Kokkonen, J., & Nelson, A. G. (2009). Does acute stretching modify a surfer's ability to keep a teetering board horizontal? ACSM 56th Annual Meeting, Seattle, Washington. Presentation number 1848.

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"Since the sensitivity of the stretch reflex is influenced by acute stretching activities, it was questioned whether an acute stretch would influence a surfer’s ability to maintain a teetering board in a horizontal position." Male surfers (N = 10) with more than two years of experience performed three trials of four 30-second tests on a stabilometer on four separate days. The test criterion was the average time during the three 30-second trials that each S could keep the stabilometer at 180°. Each S balanced with feet either parallel (PR) or perpendicular (PD) to the stabilometer’s axis of rotation. The parallel and perpendicular conditions were performed following either 30 minutes of quiet sitting or 30 minutes of stretching activities. Stretching exercises consisted of various assisted and unassisted static stretches of the hamstring, quadriceps, and calf muscle groups.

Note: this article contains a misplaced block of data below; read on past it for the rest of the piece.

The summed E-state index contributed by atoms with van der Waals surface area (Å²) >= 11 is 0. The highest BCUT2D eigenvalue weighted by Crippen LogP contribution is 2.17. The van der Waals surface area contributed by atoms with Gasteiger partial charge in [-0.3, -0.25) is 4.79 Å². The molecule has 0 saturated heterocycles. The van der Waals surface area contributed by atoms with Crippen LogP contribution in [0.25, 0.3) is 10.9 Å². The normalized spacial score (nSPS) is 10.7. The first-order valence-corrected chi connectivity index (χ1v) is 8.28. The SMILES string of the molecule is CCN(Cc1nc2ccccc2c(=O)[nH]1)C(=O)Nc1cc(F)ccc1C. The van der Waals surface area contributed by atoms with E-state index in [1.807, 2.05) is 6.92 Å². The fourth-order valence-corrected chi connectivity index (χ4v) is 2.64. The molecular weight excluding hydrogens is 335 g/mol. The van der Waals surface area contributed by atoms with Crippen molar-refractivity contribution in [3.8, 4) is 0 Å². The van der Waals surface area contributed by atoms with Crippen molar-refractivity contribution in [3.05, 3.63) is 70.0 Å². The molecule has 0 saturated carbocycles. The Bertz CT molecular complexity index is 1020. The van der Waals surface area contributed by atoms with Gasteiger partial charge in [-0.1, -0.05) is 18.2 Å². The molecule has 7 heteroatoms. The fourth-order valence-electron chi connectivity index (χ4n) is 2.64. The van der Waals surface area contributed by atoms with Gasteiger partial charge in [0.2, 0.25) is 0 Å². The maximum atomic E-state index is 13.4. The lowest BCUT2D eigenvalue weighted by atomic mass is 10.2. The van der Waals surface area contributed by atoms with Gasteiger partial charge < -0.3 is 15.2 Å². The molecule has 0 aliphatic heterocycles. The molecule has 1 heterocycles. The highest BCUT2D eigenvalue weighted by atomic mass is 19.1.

Flexibility (sit-and-reach) improved in both treatment conditions. Balance did not change after stretching or in either positions of the feet.

Implication. Learned balance skills do not seem to be affected by stretching. [Since traditional ~30-seconds static stretching did not seem to be evaluated, and it is one form of stretching that does adversely affect many factors involved in human movements, it might be inadvisable too assume that all forms of stretching do not affect balance skills until specific research is conducted that would embrace that concern.]

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